My mother has never been drunk and never smoked a cigarette. She is regularly complimented on her youthful appearance and at the age of 60 (and nearing 61), people often mistake her for someone 10 to 20 years younger. She shrugs her shoulders, cocks her head with a smile, and utters these words, “Clean-living”.
She always wears a hat in the sun, and applies 40 SPF sun block liberally 365 days a year. She takes care of herself, and watches what she eats. She avoids saturated fat, carbohydrates, sugar, salt, dairy, starchy vegetables, and pork products. She maintains her current weight with a strict diet of apples and celery.
She competes non-competitively in amateur sports, such as weightlifting, discus, and sprinting. She regularly wins in her age category, as she is often the only competitor. She enjoys lifting my father over her head for ten seconds.
Mother’s hobbies include bowling, skeleton, downhill skiing, snowboarding (half-pipe), speed skating, bobsledding, and watching television (Oprah). Most of her hobbies include the force of gravity. She does not use steroids.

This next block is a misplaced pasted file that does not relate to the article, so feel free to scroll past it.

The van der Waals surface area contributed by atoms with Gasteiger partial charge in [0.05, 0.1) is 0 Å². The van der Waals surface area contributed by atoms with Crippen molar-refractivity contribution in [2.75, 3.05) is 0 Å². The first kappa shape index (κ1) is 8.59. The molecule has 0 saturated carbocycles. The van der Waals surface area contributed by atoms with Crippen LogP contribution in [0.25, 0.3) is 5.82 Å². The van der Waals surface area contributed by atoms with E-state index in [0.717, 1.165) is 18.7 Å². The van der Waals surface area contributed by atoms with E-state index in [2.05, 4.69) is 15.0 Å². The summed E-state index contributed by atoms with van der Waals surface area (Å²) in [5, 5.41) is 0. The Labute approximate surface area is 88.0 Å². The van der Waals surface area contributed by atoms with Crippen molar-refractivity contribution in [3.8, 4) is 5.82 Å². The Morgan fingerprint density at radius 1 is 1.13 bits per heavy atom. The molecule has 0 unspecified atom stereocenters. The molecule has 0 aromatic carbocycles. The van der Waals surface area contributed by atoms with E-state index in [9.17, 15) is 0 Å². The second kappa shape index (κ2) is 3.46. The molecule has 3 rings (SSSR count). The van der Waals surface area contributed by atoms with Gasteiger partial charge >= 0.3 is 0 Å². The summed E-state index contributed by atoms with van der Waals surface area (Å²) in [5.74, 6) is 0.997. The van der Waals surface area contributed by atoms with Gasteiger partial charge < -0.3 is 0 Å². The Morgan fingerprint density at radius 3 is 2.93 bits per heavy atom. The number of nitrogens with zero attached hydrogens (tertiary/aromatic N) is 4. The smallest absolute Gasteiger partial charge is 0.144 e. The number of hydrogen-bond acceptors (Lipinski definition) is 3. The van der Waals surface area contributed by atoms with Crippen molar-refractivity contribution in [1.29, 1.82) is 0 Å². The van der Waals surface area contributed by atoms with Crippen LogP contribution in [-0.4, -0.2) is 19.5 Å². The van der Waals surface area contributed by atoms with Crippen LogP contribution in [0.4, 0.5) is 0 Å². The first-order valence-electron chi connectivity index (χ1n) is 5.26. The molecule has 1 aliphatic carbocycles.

My mother’s doctor told her that her heart rate is that of a teenager in love. She lifted her doctor over her head for ten seconds. He didn’t think she could!
My mother enjoys a challenge. She enjoys winning. She enjoys the feeling of free-falling from a plane at 13,000 feet. She also enjoys when Oprah has Doctor Oz on the show so she can learn how to maintain her cardiovascular health.
My mother said that in all fairness to the integrity of this document, she should disclose one incident of indiscretion. She was at a wedding once (in 1972) and forgot to ask if the fruit punch contained alcohol. She drank several glasses before she noticed the room spinning. She said that is as close as she ever got to intoxication, and she isn’t proud of her behaviour that night.
My mother has been selected as an alternate for the Canadian women’s Luge team at the 2010 Winter Olympics in Vancouver, British Columbia. She is very hopeful that there will be an “accident” so she can participate. Her Olympic dreams were dashed in 1968 in Grenoble, France when my sister came down with the croup and my mother had to stay home to take care of her. She still reminds my sister of this instance, and they both hope that 2010 can and will heal all wounds.
My father is very supportive of my mother’s physical and Olympic aspirations. He bought her a pink tracksuit for her 60th birthday, and had her initials embroidered on the lapel. Mother changed into the tracksuit then and there, climbed up on a table, held a bouquet of flowers in her arms, and waved to the crowd. As she stared off into the horizon, a tear rolled down her cheek.
Maybe this year.